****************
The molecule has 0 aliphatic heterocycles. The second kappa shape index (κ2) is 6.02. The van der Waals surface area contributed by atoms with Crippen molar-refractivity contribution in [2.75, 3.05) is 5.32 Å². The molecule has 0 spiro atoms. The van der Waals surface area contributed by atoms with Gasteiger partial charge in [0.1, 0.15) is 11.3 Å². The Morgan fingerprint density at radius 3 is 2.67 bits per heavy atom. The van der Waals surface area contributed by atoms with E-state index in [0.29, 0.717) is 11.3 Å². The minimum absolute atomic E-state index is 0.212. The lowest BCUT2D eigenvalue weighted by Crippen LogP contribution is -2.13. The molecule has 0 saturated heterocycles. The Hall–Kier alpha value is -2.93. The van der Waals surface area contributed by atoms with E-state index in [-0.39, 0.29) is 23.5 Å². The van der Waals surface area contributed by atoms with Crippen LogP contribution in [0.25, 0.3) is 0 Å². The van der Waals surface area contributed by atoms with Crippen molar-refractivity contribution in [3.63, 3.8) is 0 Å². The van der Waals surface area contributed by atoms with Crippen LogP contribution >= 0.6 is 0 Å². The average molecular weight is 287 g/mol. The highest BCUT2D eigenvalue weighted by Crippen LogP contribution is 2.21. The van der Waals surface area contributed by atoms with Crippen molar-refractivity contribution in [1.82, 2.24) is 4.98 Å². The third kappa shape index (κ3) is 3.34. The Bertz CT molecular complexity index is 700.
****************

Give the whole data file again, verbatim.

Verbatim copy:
The molecule has 0 aliphatic heterocycles. The second kappa shape index (κ2) is 6.02. The van der Waals surface area contributed by atoms with Crippen molar-refractivity contribution in [2.75, 3.05) is 5.32 Å². The molecule has 0 spiro atoms. The van der Waals surface area contributed by atoms with Gasteiger partial charge in [0.1, 0.15) is 11.3 Å². The Morgan fingerprint density at radius 3 is 2.67 bits per heavy atom. The van der Waals surface area contributed by atoms with E-state index in [0.29, 0.717) is 11.3 Å². The minimum absolute atomic E-state index is 0.212. The lowest BCUT2D eigenvalue weighted by Crippen LogP contribution is -2.13. The molecule has 0 saturated heterocycles. The Hall–Kier alpha value is -2.93. The van der Waals surface area contributed by atoms with E-state index in [-0.39, 0.29) is 23.5 Å². The van der Waals surface area contributed by atoms with Crippen LogP contribution in [0.25, 0.3) is 0 Å². The van der Waals surface area contributed by atoms with Crippen molar-refractivity contribution in [3.63, 3.8) is 0 Å². The van der Waals surface area contributed by atoms with Crippen LogP contribution >= 0.6 is 0 Å². The average molecular weight is 287 g/mol. The highest BCUT2D eigenvalue weighted by Crippen LogP contribution is 2.21. The van der Waals surface area contributed by atoms with Crippen molar-refractivity contribution in [1.82, 2.24) is 4.98 Å². The third kappa shape index (κ3) is 3.34. The Bertz CT molecular complexity index is 700.